0009 % on the sphere. Ideally, we would minimize the maximum inner product
0010 % between any two points X(i, :) and X(j, :), i~=j, but that is a nonsmooth
0011 % cost function. Instead, we replace the max function by a classical
0012 % log-sum-exp approximation and (attempt to) solve:
0013 %
0014 % min_{X in OB(d, n)} log( .5*sum_{i~=j} exp( xi'*xj/epsilon ) ),
0015 %
0016 % with xi = X(:, i) and epsilon is some "diffusion constant". As epsilon
0017 % goes to zero, the cost function is a sharper approximation of the max
0018 % function (under some assumptions), but the cost function becomes stiffer
0019 % and hence harder to optimize.
0020 %
0021 % The second output, maxdot, is the maximum inner product between any two
0022 % points in the returned X. This number is the one we truly are trying to
0023 % minimize.
0024 %
0025 % Notice that this cost function is invariant under rotation of X:
0026 % f(X) = f(XQ) for all orthogonal Q in O(d).
0027 % This calls for optimization over the set of symmetric positive
0028 % semidefinite matrices of size n and rank d with unit diagonal, which can
0029 % be thought of as the quotient of the oblique manifold OB(d, n) by O(d):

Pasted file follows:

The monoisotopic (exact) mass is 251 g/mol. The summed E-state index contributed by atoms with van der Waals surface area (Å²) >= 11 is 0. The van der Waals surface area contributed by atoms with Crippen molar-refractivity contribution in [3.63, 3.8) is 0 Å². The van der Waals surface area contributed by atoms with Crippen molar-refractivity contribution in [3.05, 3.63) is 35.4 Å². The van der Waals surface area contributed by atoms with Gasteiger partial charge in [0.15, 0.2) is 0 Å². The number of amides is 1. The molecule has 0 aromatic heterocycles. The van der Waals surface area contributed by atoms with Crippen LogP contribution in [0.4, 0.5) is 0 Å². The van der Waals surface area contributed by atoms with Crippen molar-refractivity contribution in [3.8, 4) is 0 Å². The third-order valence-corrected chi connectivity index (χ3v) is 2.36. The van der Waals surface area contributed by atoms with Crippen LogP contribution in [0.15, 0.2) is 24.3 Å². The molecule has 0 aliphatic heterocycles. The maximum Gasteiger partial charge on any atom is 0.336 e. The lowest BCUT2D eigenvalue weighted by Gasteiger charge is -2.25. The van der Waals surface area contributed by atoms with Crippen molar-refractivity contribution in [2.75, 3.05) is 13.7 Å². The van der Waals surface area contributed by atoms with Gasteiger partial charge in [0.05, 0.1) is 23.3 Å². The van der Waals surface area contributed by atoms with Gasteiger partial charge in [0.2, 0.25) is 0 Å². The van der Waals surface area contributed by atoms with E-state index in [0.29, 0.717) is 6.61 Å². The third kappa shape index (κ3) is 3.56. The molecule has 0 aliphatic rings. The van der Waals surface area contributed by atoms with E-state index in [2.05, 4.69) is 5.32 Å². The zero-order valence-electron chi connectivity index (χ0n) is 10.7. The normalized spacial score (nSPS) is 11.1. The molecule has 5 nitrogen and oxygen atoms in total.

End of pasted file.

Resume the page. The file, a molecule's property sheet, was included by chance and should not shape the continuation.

0030 % See elliptopefactory.
0031 %
0032 % This is known as the Thomson or, more specifically, the Tammes problem:
0033 % http://en.wikipedia.org/wiki/Tammes_problem
0034 % An interesting page by Neil Sloane collecting best known packings is
0035 % available here http://neilsloane.com/packings/
0036
0037 % This file is part of Manopt and is copyrighted. See the license file.
0038 %
0039 % Main author: Nicolas Boumal, July 2, 2013
0040 % Contributors:
0041 %
0042 % Change log:
0043 %   Aug. 14, 2013 (NB) : Code now compatible to experiment with both the
0044 %                        obliquefactory and the elliptopefactory.
0045 %
0046 %   Jan.  7, 2014 (NB) : Added reference to Neil Sloane's page and the
0047 %                        maxdot output.
0048 %
0049 %   June 24, 2014 (NB) : Now shifting exponentials to alleviate numerical
0050 %                        trouble when epsilon is too small.
0051 %
0053
0054     if ~exist('d', 'var') || isempty(d)
0055         % Dimension of the embedding space: R^d
0056         d = 3;
0057     end
0058     if ~exist('n', 'var') || isempty(n)
0059         % Number n of points to place of the sphere in R^d.
0060         % For example, n=12 yields an icosahedron:
0061         % https://en.wikipedia.org/wiki/Icosahedron
0062         % Notice though that platonic solids are not always optimal.
0063         % Try for example n = 8: you don't get a cube.